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Deakin Graduate Daniel Dukes gap year in Kenya

When did you decide to take a gap year and why?

Daniel Duke on a break from his gap year placement in Kenya with The LeapThe decision to take a gap year after completing my undergraduate studies came about half way through the last year of my degree. It was a time when all the major assignments were starting and also the light at the end of the tunnel was starting to shine bright. Where previously university had provided me with routine and a focus for the last two and a half years, it was now dawning on me that I would have to plan out my focus for the next year. It was fairly clear to me at the time that I wanted to continue my studies at a higher level, but after almost three years of study, I was certain that I needed some time away from the grind of endless assignments and exams. Hence the decision to take a gap year came fairly naturally.

Where did you go and why?

The decision to go abroad was an obvious one for me. Being Australian, the instinct to travel was embedded quite early in my childhood by my parents who (it is quite safe to say) have had the travel bug for many years. Australia is rather sectioned off from most of the rest of the world and to visit other countries and cultures, one must certainly travel abroad. Using the UK as a base for my travels was also a rather natural decision; working visas are generally fairly Daniel Duke teaching on his voluntary work gap year program in Keya with The Leapeasy to obtain for Australians and its proximity to both Europe and Africa make it a wonderful destination to base a year (or two) to travel and work, travel and work. But one of my main aims was to tie in an experience in Africa which would enable me to do some good in one of the world's poorest nations and on the continent of my birth. I was highly aware of how valuable this experience could be for me personally as well. Not only would I be subjecting myself to another way of life (one vastly different from my own) and therefore hopefully growing in character and as a person, but I would also be tying in some valuable work and life experience to add to my CV.  So volunteering in Kenya became one of my main aims in my experiences abroad and an experience I will never forget.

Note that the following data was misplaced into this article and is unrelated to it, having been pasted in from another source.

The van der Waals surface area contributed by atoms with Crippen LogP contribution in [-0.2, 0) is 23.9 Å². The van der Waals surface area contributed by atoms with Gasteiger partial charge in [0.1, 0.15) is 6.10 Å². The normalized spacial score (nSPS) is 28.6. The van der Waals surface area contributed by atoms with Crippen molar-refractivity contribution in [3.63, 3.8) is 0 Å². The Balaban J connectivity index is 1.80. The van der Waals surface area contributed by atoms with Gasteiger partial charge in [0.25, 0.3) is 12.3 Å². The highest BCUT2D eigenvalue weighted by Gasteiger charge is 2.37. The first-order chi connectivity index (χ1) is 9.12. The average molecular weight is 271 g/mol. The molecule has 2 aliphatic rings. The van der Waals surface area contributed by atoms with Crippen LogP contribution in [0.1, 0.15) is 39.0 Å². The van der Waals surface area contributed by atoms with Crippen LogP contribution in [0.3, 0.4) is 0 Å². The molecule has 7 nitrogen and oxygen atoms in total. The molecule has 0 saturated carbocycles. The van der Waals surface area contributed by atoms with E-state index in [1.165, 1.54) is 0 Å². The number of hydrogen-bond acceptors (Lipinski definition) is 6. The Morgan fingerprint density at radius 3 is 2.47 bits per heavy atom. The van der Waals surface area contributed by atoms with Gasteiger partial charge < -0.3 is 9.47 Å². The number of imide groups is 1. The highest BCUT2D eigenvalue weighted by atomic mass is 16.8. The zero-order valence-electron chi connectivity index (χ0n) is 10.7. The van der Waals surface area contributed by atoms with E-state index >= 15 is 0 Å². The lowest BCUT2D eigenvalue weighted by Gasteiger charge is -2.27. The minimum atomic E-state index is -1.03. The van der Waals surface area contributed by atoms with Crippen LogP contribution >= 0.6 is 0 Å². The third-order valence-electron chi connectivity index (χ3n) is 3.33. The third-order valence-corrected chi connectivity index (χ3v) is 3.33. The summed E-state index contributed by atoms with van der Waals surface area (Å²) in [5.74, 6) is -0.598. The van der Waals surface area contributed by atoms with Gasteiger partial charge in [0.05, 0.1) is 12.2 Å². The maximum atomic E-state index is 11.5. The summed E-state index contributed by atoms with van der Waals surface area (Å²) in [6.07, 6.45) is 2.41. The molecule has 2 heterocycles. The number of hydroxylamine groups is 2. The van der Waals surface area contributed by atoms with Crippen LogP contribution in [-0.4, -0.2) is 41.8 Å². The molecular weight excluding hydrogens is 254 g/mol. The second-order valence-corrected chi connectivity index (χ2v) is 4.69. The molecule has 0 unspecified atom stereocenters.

Which different options did you consider?

Obviously there are many different options when it comes to taking a gap year and not all of my decisions were made at the same time, or indeed before I became my gap year. Many have come about through experiences and opportunities I have had undertaking a gap year abroad. This I see as one of the many advantages to taking some time away from studies on a gap year. I considered staying in Australia and trying to find some work which would benefit me in my further studies and employment aspirations. I also considered taking only a few months to travel through Asia or Europe before returning to my studies. But at 21 and having already completed an undergraduate degree, I felt time was on my side and that to really immerse myself in travel experiences I would need to give a gap year the time it really deserves. I am now into my third year of my 'Gap Year'.

What was the best thing about the year and the worst thing?

By far the best and most rewarding experience I have had has been my time volunteering in Kenya through 'The Leap' programme from the UK. My six weeks there were some of the best of my life. The experiences and people I met in Kenya have made a large and lasting impression on me and it is a time I miss and constantly reflect on. You can't underestimate the sense of achievement and self worth that comes with an experience like the one I had in Kenya. I really felt like Daniel Duke volunteers in a Kenyan orphanage on his gap year program with The Leapthe work we did there in local villages, schools and even orphanages were directly benefiting the people and communities we were working with. The experiences and the things I saw in Kenya have had an immeasurable affect on me and the way I view my life and the world, they will be with me forever. I also made amazing friends along the way.